Siblings of "Young" MI Patients: One in Five Seen With Major Coronary Stenosis

Marlene Busko

July 22, 2015

LAS VEGAS, NV — A large proportion of middle-aged men and women who had a similarly aged sibling with recent MI showed no CV symptoms themselves despite significant coronary lesions by coronary CT angiography (CCTA), in a prospective cohort study[1].

Moreover, almost all of the siblings had a low Framingham score and HeartScore, and "all but one patient had a negative stress echo [transthoracic echocardiogram]", Dr Nadim M Shah (Western Health, Melbourne, Australia) reported, in a session highlighting research from Australia and New Zealand, at the Society of Cardiovascular Computed Tomography (SCCT) 2015 Annual Scientific Meeting.

CCTA may help identify high-risk young patients, because the test identified severe three-vessel stenosis in one of the asymptomatic siblings, who then elected to undergo CABG and is doing well, Shah reported.

"This is a very interesting [small but] provocative study, and I think it merits further attention," session comoderator Dr Gary Liew (University of Adelaide, Australia) told heartwire from Medscape.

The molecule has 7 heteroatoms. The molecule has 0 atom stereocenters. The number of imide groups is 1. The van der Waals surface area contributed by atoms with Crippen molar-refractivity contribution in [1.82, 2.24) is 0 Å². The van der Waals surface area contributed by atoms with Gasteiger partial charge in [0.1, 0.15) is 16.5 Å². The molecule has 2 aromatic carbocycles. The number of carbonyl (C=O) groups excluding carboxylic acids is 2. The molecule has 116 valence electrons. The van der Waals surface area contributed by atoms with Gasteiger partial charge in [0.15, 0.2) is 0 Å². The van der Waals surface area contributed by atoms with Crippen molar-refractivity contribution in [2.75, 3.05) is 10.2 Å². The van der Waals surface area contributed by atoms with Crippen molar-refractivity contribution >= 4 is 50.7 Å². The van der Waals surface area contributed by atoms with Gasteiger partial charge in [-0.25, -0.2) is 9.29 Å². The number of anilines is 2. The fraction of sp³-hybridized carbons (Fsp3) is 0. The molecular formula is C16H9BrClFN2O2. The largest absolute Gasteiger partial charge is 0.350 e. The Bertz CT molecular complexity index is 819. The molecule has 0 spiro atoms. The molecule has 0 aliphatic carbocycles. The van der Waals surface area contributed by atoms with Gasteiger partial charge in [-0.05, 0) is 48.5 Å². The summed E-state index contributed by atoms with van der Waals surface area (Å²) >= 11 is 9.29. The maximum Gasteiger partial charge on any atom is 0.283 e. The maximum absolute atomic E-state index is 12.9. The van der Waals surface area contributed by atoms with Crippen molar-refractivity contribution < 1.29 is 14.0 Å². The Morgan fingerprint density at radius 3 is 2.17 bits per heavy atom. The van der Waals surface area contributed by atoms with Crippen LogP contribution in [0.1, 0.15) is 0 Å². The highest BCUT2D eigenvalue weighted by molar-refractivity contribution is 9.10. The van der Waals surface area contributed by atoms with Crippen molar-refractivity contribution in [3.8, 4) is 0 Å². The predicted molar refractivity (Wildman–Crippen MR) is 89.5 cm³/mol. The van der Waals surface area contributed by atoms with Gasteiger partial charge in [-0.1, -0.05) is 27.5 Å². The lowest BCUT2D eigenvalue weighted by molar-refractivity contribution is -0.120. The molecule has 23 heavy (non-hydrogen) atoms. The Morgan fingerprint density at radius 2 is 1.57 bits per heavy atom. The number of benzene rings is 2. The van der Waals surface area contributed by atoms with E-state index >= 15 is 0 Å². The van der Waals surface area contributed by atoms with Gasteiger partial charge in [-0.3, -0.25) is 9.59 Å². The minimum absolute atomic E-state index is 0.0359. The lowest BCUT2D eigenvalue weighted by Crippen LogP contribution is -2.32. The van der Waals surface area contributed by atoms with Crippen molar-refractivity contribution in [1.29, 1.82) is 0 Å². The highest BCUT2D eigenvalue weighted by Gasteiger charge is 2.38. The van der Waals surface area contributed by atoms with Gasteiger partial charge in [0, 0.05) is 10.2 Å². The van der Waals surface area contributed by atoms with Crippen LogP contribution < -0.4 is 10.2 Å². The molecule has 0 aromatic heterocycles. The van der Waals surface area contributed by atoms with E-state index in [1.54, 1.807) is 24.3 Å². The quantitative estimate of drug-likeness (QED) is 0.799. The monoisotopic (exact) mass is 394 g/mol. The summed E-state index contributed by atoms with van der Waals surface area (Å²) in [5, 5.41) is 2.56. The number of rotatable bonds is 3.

He pointed out three notable findings. First, "it is concerning that, based on traditional risk prediction models such as the Framingham risk score, [the siblings] were all considered to be low risk." Second, "it was interesting . . . that the median calcium score in the siblings was zero [and ranged up to 81]. Anything less than 100 is still considered low risk."

Third, "a further [alarming] concern is that only less than 1% of the entire group had a positive stress echo," he said. "Normally we would say, 'Well, your brother had a heart attack, and we did a good stress test for you and that was normal, so go home and don't worry about a thing,' " but the CCTA findings put these patients in a higher-risk category.

Identifying Young People at High Risk of MI

"CHD in the 'young' is not an insignificant problem," as the incidence of MI among 30- to 44-yearolds is as high as 51.1 in 1000 men and 7.4 in 1000 women, Shah said. About one in five patients admitted for an MI is 35 to 54 years old, but three-quarters of ischemic episodes may be silent, he noted.